As a Chicago-based network of federally qualified health centers, diversity is all around us. We see it in our communities, our patients, our physicians and our employees. We proudly embrace cultural differences and work to ensure that our communities' cultures are represented at our health centers. I asked Tariq Butt, M.D., ACCESS' Vice President of Health Affairs, to discuss how ACCESS approaches cultural differences. Here is what he had to say:
Q: Tell me about how ACCESS approaches cultural differences.
A: We respect the various cultural backgrounds of our patients and continually work with them to provide services that help them better understand how to improve their overall health. It is important that our workforce reflects the cultural and ethnic needs of the diverse communities we serve. This gives us a better understanding of different populations, which, in turn, prepares us to meet patients where they are while addressing their health care concerns.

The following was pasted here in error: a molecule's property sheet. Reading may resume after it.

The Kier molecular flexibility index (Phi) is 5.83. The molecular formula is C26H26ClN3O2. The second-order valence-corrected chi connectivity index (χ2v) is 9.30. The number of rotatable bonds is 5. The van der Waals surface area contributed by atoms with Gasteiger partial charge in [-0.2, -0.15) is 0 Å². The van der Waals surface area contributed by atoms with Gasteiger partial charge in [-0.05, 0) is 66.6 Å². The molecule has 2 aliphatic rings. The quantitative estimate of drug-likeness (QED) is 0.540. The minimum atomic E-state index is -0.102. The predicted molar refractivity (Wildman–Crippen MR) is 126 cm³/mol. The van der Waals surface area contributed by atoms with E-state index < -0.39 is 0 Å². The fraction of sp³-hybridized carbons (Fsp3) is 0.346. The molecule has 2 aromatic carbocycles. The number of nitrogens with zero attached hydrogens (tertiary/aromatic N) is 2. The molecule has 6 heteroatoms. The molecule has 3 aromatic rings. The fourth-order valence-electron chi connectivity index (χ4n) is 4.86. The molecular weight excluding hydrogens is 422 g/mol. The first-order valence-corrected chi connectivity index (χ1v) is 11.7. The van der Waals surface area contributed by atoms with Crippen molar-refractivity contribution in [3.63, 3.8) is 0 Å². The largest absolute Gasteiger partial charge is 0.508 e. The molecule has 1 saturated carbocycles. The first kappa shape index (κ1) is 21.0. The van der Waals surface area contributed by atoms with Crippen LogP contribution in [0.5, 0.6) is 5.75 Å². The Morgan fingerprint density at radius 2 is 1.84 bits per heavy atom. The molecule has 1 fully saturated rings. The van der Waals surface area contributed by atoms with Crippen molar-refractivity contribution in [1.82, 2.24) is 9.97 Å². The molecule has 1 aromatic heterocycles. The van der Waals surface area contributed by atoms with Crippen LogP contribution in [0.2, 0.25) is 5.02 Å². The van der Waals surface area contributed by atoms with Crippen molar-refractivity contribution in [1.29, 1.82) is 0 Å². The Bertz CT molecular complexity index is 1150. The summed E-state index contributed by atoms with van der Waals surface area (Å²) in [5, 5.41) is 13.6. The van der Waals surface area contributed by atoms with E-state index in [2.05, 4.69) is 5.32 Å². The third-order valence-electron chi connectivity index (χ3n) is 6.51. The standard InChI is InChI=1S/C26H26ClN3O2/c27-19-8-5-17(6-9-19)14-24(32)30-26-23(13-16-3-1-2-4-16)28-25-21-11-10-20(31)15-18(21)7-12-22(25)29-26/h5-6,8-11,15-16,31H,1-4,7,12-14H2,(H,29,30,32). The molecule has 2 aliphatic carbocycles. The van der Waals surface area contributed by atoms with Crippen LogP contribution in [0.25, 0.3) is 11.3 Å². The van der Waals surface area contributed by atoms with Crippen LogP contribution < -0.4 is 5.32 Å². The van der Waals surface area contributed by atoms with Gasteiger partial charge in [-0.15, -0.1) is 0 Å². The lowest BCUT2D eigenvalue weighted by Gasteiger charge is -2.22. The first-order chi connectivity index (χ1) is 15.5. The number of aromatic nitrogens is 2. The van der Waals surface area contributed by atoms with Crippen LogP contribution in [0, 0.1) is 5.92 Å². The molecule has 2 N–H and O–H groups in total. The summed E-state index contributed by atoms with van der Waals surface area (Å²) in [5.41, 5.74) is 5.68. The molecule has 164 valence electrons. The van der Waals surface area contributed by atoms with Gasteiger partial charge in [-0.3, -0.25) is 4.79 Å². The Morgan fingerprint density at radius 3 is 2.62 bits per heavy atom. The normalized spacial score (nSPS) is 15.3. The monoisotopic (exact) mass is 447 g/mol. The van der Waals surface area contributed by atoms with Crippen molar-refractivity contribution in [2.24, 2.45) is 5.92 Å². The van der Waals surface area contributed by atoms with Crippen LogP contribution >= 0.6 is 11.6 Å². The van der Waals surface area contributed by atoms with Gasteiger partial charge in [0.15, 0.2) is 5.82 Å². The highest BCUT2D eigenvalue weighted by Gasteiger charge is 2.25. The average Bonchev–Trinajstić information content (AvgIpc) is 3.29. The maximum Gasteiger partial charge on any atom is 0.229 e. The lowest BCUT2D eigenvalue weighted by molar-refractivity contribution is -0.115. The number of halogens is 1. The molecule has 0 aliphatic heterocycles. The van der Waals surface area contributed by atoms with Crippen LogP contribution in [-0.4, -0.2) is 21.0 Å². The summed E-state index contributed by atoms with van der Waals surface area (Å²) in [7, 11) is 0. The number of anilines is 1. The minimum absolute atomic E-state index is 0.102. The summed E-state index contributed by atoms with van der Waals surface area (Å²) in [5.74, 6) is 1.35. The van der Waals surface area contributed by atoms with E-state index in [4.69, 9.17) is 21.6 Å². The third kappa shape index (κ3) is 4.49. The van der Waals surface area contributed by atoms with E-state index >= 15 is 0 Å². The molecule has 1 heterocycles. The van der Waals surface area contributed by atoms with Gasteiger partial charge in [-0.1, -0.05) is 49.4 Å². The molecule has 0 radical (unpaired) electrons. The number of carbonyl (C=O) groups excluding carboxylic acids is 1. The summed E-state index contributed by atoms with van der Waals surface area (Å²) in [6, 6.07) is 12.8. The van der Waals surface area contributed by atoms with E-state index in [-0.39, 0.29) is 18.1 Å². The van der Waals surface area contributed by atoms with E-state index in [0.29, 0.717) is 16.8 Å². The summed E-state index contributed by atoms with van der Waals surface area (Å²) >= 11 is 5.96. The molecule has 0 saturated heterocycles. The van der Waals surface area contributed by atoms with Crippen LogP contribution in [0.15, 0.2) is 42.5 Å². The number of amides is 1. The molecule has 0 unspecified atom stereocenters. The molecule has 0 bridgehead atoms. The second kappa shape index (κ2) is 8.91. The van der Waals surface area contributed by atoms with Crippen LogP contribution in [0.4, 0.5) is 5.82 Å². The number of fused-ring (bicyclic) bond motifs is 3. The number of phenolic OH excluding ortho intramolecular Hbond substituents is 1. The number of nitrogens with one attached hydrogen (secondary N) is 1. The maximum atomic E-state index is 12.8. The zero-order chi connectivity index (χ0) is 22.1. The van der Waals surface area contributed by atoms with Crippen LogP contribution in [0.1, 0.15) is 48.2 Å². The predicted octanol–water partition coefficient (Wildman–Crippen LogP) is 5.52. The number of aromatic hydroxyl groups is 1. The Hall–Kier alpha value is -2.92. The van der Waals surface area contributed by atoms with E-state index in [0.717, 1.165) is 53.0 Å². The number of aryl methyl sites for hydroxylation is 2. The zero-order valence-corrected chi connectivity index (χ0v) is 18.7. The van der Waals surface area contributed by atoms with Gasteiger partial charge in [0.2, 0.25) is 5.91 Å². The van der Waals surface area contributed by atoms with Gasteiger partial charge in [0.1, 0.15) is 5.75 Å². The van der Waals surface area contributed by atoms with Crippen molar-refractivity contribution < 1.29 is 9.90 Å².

Q: How does ACCESS deal with language barriers?
A: We have translators on site at many of our health centers, and if we have a specific need, we can access other language interpreters immediately. We also have a diverse workforce that speaks 26 languages.
Q: How do cultural differences influence community health care practices?
A: We find that there are many health disparities among persons of different cultures. Each culture provides a unique set of health care challenges. Knowing this allows our clinicians to tailor our delivery of care model accordingly.
For example, we see high levels of diabetes and heart disease in the Pan Asian population, and Pan Asians typically do not seek health care until they are already sick. When dealing with this population, we are committed to educating them about preventing illnesses and the importance of annual doctors' visits.
Q: Why do certain health problems persist among some cultural groups?
A: For many of our patients, the persistent health problems that they face are rooted in their cultural beliefs and affect how they access health care.